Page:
Monday, January 16, 2006

How To Fix Figure Skating
By Blogger

Every four years, Americans subject themselves to the Winter Olympics, a spectacle originally conceived as a way for richer folks to get medals for athletic accomplishments (PDF). When the upper classes discovered it was really hard to best the common men in feats of running, throwing, and lifting, they realized they could beat them in winter sports, which were generally too expensive for common men to afford pursuing. Thus, we get skiing, biathlon, bobsledding, and other events traditionally associated with winter holidays and wealth.

I say "Americans subject themselves" because I, for one, barely watch and can't understand why we decide that Bode Miller, Bonnie Blair, Apolo Anton Ohno, or whoever is compelling during this month, but not any other month. No matter what NBC says, you don't have to watch if you don't want to. Seriously. The only event I really enjoy watching is hockey, but that's because, at this point, it's essentially an extension of the NHL. Yeah, I like the idea of everyone holding hands and putting differences aside so that we can celebrate humanity through sport, but excuse me for not caring one way or the other who wins the skeleton competition.

This year, in particular, the most high-profile event (in the U.S., at least) has become an utter debacle. Figure skating had enough problems with legitimacy before Michelle Kwan was awarded a "medical bye". With this jaw-dropping action, U.S. Figure Skating has exposed even more of the sport's rotting underbelly. It's bad enough that the whole Sale/Pelletier fiasco led to rules changes that reward technical skill and undercut creativity, but now all semblance of competitive credibility is gone. I used to pshaw at the sport-ness of figure skating, but I could at least appreciate the effort, the artistry, and the pursuit of high scores, even if it didn't make logical sense. Now, though, since the reward for artistic merit has been eviscerated and the pursuit of high scores doesn't really matter, then it doesn't make sense as a sport and I have no reason whatsoever to watch. Worst of all for the sport, if they're just going to send whoever they think has the best chance of winning a medal, then the skaters have been subjected to a charade; the sport is more of a fraud than ever.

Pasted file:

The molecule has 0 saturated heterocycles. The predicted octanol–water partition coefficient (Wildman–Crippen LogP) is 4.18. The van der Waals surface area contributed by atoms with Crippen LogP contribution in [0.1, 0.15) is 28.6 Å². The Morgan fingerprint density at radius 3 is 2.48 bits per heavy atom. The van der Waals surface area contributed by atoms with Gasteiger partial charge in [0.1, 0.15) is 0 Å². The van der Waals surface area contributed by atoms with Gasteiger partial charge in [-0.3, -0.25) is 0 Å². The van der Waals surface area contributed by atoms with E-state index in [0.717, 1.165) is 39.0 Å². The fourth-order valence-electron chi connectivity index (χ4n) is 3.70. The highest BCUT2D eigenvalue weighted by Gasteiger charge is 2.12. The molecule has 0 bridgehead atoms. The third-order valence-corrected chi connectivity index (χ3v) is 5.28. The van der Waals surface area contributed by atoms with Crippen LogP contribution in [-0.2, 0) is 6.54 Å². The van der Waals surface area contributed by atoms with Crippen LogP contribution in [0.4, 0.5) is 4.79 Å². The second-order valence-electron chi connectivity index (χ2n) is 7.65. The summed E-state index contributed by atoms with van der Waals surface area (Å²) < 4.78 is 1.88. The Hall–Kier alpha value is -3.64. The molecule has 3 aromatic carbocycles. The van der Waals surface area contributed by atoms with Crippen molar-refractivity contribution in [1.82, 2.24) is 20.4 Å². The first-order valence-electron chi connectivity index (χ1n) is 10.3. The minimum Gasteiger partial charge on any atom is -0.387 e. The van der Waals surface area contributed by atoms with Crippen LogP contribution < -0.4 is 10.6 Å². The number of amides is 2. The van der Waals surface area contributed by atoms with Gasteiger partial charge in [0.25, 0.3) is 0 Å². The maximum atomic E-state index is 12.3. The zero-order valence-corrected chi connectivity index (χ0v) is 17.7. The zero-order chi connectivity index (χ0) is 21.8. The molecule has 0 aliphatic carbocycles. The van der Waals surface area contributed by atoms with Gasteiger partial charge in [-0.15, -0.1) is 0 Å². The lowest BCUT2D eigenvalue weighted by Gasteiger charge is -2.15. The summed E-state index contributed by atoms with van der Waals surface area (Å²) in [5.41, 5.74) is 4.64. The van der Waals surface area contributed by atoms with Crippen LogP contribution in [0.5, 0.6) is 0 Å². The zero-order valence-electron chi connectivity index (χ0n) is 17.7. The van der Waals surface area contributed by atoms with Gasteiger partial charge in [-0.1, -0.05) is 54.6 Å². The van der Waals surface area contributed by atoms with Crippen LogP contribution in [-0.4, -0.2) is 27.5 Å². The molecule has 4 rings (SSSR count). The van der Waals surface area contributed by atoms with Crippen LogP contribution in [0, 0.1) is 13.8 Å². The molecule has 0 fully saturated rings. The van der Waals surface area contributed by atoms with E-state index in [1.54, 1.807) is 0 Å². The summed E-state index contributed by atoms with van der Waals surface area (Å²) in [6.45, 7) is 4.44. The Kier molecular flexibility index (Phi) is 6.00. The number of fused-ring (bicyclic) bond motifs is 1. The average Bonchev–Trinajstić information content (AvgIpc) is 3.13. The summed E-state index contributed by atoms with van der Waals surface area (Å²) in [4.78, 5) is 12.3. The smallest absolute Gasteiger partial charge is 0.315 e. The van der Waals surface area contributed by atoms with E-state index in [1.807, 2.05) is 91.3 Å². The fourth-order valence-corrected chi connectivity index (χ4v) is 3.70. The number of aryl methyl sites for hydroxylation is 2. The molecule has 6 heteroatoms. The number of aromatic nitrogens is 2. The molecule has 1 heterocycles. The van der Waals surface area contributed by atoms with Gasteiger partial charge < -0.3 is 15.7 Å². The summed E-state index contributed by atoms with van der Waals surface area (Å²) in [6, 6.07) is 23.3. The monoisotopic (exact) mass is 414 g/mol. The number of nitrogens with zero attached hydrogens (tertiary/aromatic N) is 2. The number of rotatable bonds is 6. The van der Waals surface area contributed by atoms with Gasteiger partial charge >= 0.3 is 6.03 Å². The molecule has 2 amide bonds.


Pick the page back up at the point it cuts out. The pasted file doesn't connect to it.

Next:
Average Jane Sportsfan may watch no matter what, but what needs to change in order to attract Average Joe Sportsfan? I have a simple suggestion. But first, I'll have some fun at the expense of U.S. Figure Skating. What follows is a short list of rulings they would make if given governance over other sports.

1) The Colts lost to the Steelers in their divisional round playoff game. However, Indianapolis kept it close, even on an off day, so, since we think they have the best chance of beating the NFC representative in the Super Bowl, we'll put them in the AFC Championship game.

2) The scoring system in boxing is too subjective. So, to remedy that, we're going to alter it. In every round, to score maximum points, a boxer must land an uppercut, a cross from each hand, and six jabs.

3) Scoring is down in the NBA. To address that issue, a point will be awarded for each properly executed bounce pass or chest pass. Points will not be awarded for shots that are not easily identifiable as a set shot, finger roll, or two handed dunk.

My solution for figure skating is simple, really. The problem is that figure skating has gone in the completely wrong direction. Instead of trying to quantify and award points for properly executed skating techniques, figure skating should simply do away with the technical mumbo jumbo and embrace holistic scoring, perhaps with different judges paying attention to different aspects, a la half pipe snowboarding. If technical skating is your bag, go watch ice dancing, an event with no lifts and no jumps. But the biggest change they should make would be to do away with all the required elements, illegal maneuvers, and musical restrictions, and simply let skaters be as creative as they like. Obviously, they can outlaw props, and safety could be an issue, but can you imagine what the truly athletic skaters would do if freed from outdated notions of "proper skating technique"? Instead of ballet and jazz dancers all wearing sheer black shirts with sequins, the sport could suddenly find itself with an influx of capoeira and breakdancers. It'll never be a mainstream sport, but opening it up to innovation and emphasizing its creativity could widen its appeal and restore some credibility.


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